Imágenes de páginas

brew legislator to close the narrative of the creation of the first man at the end of the 26th verse, chap. i. of Genesis, such acessation in the detail would have rendered very intricate the sense of the words, "image and likeness," and would also, in some measure, have obscured the glory of the Word, the Son of God; but the contents of the 27th or following verse, establishes individual personality, and can only refer to him whom the Father himself has caused to be named Immanuel, God with us.

"So God created man in his own image, in the image of God created he him: male and female created he them."

When Jehovah said, "Let us make man in our image, after our likeness," he began with the co-equal Divinity or same spiritual likeness of each Person comprehended in the Godhead; but when he says, "So God created man in his own image, in the image of God created he him: male and female created he them," we indubitably establish a personal identity between that individual now spoken of and the Lord's Christ; and by a reference to the Gospel according to St. John, it is clearly manifest, and accords with every part

of prediction on that head, that the divine Person individually appointed to possess, at one and the same time, the divine and human natures, must be none other than the Word made flesh. The evangelist at the outset of his Gospel, speaks thus of the divinity and humanity of the Creator;

"In the beginning was the word, and the Word was with God, and the Word was God.

"The same was in the beginning with God. "All things were made by him; and without him was not any thing made that was made. "In him was life; and the life was the light of men.

"And the Light shineth in darkness; and the darkness comprehended it not.

"There was a man sent from God, whose name was John.

"The same came for a witness, to bear witness of the light that all men through him might believe.

"He was not that Light, but was sent to bear witness of that Light.

"That was the true Light, which lighteth every man that cometh into the world.

"He was in the world, and the world was made by him, and the world knew him not.

"He came to his own, and his own received him not.

"But as many as received him, to them gave he to become the sons of God, even to them that believe on his name.


"Which were born, not of blood, nor of the will of the flesh, nor of the will of man but of God.

"And the word was made flesh, and dwelt among us (and we beheld his glory, the glory as of the only begotten of the Father,) full of grace and truth.”

The last verse is at once decisive and confirmatory of that point of argument sought to be demonstrated; because it establishes this important truth, viz. that when Moses by inspiration tells us, "So God created man in his own image, in the image of God created he him, male and female created he them," the Hebrew legislator speaks of the Word or eternally begotten Son of the Father, who was God and Man in one Christ.

I think it will not be out of place here to advance some observations on the words, "Let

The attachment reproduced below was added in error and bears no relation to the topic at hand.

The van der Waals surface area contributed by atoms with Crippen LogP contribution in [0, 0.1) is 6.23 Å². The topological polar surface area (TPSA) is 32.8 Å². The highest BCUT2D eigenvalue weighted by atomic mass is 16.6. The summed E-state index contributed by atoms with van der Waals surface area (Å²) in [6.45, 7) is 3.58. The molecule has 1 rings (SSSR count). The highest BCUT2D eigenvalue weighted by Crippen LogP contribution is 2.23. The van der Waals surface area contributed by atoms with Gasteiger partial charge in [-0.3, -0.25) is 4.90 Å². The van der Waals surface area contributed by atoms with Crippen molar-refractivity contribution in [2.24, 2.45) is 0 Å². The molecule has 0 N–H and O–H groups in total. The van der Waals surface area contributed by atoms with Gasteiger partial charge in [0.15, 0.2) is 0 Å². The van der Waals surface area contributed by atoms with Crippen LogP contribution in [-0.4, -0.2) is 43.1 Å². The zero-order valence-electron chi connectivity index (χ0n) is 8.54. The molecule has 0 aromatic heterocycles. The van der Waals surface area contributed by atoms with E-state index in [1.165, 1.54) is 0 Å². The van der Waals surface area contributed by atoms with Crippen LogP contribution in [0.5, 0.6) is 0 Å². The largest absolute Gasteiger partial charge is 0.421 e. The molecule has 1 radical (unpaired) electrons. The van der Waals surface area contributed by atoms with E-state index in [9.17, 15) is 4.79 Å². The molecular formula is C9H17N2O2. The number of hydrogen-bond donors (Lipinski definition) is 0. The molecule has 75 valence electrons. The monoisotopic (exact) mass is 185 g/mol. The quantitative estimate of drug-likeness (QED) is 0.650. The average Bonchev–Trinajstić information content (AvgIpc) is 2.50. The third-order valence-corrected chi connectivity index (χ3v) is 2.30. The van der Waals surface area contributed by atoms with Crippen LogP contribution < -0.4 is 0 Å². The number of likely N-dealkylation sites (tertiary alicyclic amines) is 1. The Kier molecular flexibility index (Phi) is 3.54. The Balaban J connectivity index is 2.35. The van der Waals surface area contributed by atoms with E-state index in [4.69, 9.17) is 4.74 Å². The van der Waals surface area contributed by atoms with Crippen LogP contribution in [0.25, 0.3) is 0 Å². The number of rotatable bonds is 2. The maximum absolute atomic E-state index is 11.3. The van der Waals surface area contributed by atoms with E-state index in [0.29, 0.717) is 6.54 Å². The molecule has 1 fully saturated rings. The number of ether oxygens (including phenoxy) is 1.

us make man in our image, after our likeness;" and then to connect with that language some very brief but requisite proofs of the distinct person, but co-equal divinity of the Redeemer with the other persons of the Triune Godhead.

In the first place, the words spoken are regarded by the other persons to whom they are addressed, as the language of justly assumed and admitted co-equality; the immediate execution of the expressed intention to create man does most incontrovertibly confirm this fact; and by referring to a small portion of sacred writ we shall be convinced that the individual personage in question receives that declared co-equality in his own divine right from Jehovah himself, by the prophet Zechariah, who in chap. xiii. 7, speaks thus of the death, &c. of Christ :

"Awake, O sword, against my shepherd, and against the man that is my fellow, saith the Lord of hosts: smite the shepherd, and the sheep shall be scattered: and I will turn mine hand upon the little ones."

The first thing observable and requiring notice in the above verse is the word shepherd, which name, whenever used in scripture and in

connexion with the Deity, is applied personally and exclusively to Christ; but when this shepherd is expressly declared to be a man, and the fellow (or equal) of Jehovah, the divine and human natures of the Mediator are at once asserted to constitute one distinct person in the eternal purpose of the Deity; and most assuredly this fellowship or co-equality could only consist in that one and the same spiritual likeness which co-equally and co-eternally constituted the Divinity of the Triune God.

Hitherto I have dwelt intentionally on the distinct person and like spiritual divinity of the Father and the Word; concerning the word image, and its positive and real import, as used by Moses, with respect to its relation to man, it will in an especial manner be treated of in its due place and time; but it is now necessary continuously to investigate the Mosaic narrative, and to speak concerning the person and office of the Holy Ghost.

In chap. ii. 7., Moses resumes, and makes this addition to his former account of the creation of the first Adam:

"And the Lord God formed man of the dust of the ground, and breathed into his nos

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